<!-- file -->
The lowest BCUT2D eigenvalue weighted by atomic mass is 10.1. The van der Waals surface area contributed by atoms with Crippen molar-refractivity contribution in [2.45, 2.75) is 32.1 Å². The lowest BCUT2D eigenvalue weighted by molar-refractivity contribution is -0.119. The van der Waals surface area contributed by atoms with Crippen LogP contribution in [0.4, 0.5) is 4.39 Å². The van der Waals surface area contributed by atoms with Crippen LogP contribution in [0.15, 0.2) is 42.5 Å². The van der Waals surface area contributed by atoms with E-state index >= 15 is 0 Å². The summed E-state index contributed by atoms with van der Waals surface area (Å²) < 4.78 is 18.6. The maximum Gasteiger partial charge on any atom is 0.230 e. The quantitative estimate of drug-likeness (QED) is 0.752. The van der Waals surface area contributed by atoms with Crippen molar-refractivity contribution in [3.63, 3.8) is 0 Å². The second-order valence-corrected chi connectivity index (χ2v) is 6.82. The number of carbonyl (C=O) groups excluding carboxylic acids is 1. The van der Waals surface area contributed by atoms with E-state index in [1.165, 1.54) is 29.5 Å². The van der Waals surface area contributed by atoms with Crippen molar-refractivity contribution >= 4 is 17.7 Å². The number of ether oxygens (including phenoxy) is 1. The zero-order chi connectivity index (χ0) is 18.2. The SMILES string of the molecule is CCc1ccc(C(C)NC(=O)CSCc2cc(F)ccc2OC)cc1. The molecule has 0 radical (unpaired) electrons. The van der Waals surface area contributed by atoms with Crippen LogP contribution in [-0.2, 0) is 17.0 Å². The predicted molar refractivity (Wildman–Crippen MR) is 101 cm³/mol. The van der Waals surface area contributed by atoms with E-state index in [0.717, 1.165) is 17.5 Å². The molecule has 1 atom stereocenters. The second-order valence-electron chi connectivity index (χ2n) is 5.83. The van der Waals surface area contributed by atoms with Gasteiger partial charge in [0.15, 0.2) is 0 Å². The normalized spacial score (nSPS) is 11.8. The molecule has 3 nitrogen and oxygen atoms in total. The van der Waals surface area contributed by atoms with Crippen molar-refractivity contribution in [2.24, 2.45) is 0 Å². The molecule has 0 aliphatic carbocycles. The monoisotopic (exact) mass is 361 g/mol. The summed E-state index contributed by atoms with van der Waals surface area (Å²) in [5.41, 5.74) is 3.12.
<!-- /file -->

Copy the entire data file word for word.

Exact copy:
The lowest BCUT2D eigenvalue weighted by atomic mass is 10.1. The van der Waals surface area contributed by atoms with Crippen molar-refractivity contribution in [2.45, 2.75) is 32.1 Å². The lowest BCUT2D eigenvalue weighted by molar-refractivity contribution is -0.119. The van der Waals surface area contributed by atoms with Crippen LogP contribution in [0.4, 0.5) is 4.39 Å². The van der Waals surface area contributed by atoms with Crippen LogP contribution in [0.15, 0.2) is 42.5 Å². The van der Waals surface area contributed by atoms with E-state index >= 15 is 0 Å². The summed E-state index contributed by atoms with van der Waals surface area (Å²) < 4.78 is 18.6. The maximum Gasteiger partial charge on any atom is 0.230 e. The quantitative estimate of drug-likeness (QED) is 0.752. The van der Waals surface area contributed by atoms with Crippen molar-refractivity contribution in [3.63, 3.8) is 0 Å². The second-order valence-corrected chi connectivity index (χ2v) is 6.82. The number of carbonyl (C=O) groups excluding carboxylic acids is 1. The van der Waals surface area contributed by atoms with E-state index in [1.165, 1.54) is 29.5 Å². The van der Waals surface area contributed by atoms with Crippen molar-refractivity contribution >= 4 is 17.7 Å². The number of ether oxygens (including phenoxy) is 1. The zero-order chi connectivity index (χ0) is 18.2. The SMILES string of the molecule is CCc1ccc(C(C)NC(=O)CSCc2cc(F)ccc2OC)cc1. The molecule has 0 radical (unpaired) electrons. The van der Waals surface area contributed by atoms with Crippen LogP contribution in [-0.2, 0) is 17.0 Å². The predicted molar refractivity (Wildman–Crippen MR) is 101 cm³/mol. The van der Waals surface area contributed by atoms with E-state index in [0.717, 1.165) is 17.5 Å². The molecule has 1 atom stereocenters. The second-order valence-electron chi connectivity index (χ2n) is 5.83. The van der Waals surface area contributed by atoms with Gasteiger partial charge in [0.15, 0.2) is 0 Å². The normalized spacial score (nSPS) is 11.8. The molecule has 3 nitrogen and oxygen atoms in total. The van der Waals surface area contributed by atoms with Crippen molar-refractivity contribution in [2.24, 2.45) is 0 Å². The molecule has 0 aliphatic carbocycles. The monoisotopic (exact) mass is 361 g/mol. The summed E-state index contributed by atoms with van der Waals surface area (Å²) in [5.41, 5.74) is 3.12.